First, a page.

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Power: You Have It

Posted May 27, 2014 by Marie Arcidiacono in On the Ladder

As human beings we are interested in power and understanding how power exists and of course, how we can obtain more power in our lives. Let’s face it: Most of our conflicts are power-based, meaning that when you get right down to it, at the heart of the conflict you have two people who are trying to gain power or equalize the power in their relationship.

The concept of power is a funny thing because as we discuss in my classes, power is perceived in a relationship and most of the time we perceive there to be a power imbalance. Power is negotiated in our relationships each and everyday, sometimes in very small ways. Allowing your office mate to pick where you go for lunch allows power to temporarily shift in their favor. Maybe you’re doing that so that when you need to make a power play your office mate is more willing to allow the power to shift to you—you can think of power as currency in a sense.

Sometimes when it comes to our relationships we feel powerless. While we are never truly powerless (we always have the power to leave a relationship) we can feel as though the power is out of balance and that can become a problem for our relationship. As I tell my students: It is important to know what type of power you have and what type of power your  relational partner has so that you can successfully negotiate power (with the end goal ideally being that you equalizing the power in your relationship).

So, what types of power are there? There are two different power source models that I teach in my classes and I’ll share with you both.

Power (Bases) Sources (Paraphrased from an article originally published by American psychologists John French and Bertram Raven, 1959)

  1. Expert Power: Pretty self-explanatory, when you know more about a specific area than someone else you would have expert power. Think of this as occurring when you know how to work the latest technology device but your boss doesn’t. Your boss needs your knowledge/expertise and thus, in that instance you have power.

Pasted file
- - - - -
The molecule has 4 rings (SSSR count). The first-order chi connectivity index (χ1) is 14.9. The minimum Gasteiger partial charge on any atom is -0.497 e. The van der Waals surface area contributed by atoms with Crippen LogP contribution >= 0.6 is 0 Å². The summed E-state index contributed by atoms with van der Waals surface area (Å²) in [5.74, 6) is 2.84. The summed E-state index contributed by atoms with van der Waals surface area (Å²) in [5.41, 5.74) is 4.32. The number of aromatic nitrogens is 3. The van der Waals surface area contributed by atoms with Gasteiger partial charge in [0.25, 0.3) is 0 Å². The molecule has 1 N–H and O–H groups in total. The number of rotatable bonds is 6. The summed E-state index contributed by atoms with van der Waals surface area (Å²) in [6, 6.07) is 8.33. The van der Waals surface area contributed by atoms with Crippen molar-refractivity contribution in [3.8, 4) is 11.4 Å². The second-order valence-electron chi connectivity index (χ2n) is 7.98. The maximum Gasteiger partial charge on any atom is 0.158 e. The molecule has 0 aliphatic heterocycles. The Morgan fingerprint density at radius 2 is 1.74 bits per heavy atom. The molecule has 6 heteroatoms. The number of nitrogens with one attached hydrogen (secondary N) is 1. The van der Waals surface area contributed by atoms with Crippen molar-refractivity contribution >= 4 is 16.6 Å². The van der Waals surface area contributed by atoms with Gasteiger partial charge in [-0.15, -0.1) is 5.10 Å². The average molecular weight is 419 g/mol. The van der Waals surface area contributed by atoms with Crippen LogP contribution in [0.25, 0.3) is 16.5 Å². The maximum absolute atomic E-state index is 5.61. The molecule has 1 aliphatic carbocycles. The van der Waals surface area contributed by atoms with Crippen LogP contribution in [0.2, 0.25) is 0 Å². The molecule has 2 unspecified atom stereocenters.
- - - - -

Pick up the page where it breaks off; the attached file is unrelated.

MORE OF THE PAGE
2.  Legitimate Power: This type of power is “granted” to someone based on a title or position that a society or culture has deemed as being worthy of power. An example of people with legitimate power might be: law enforcement, politicians, and your boss. We respect the person’s title and thus, give them power.
  3. Referent Power: My students seem to love when I talk about this type of power! This power exists because of who you are as a person. Are you charismatic? Engaging? Do people gravitate to you? You might have referent power. This is probably a reason why we let celebrities sell us products—we like them and give them power over us.
  4. Reward/Coercive Power: Many of us in the work world have experienced these types of power. Someone has reward power when they can give someone else something they want (i.e. better hours, a pay raise, etc.). That same person probably also has coercive power where they can take away a reward and/or punish the other person (i.e. giving them less hours, bad shifts, etc.). Finding the balance between using reward and coercive power is tricky and parents are always trying to figure out this balance!

R.I.C.E. (Paraphrased from the work of William Wilmot and Joyce Hocker, leading Interpersonal Conflict scholars)

  1. Resource Power: Very similar to reward power in that if you have something someone wants you can have power over them. Siblings everywhere know this all too well if there was only one family car that everyone wanted to drive it. Know your resources and know what they are worth—it will matter in your life.
  2. Interpersonal Linkages Power: The phrase, “It’s not what you know, but who you know,” rings true here. We can have power in a situation simply because we know the right people. Just be careful that you don’t “name-drop” too often—no one likes that person.
  3. Communication Skills Power: A personal favorite of mine for obvious reasons: If you know how to communicate and use your words correctly that can provide you with a lot of power, not just in your relationships but in life. Communication majors, rejoice!
  4. Expertise Power: See expert power above.

Know what type of power you have and how to leverage it, it could make a difference in your next conflict situation.

As I remind my students though: Use your power for good, not evil.

About the Author

Marie Arcidiacono

Marie is a Speech Communication professor who also coaches a debate team. She truly loves what she does and hopes to continue to teach for decades to come. In her "free time" she is an avid runner. Marie enjoys running a variety of distances, including the Half Marathon. She is dedicated to living as healthy a lifestyle as she can while balancing a very busy schedule. Marie loves to network and share ideas so writing for Career Girl Network is perfect for her. You can also read about her adventures on Why Not Girl!.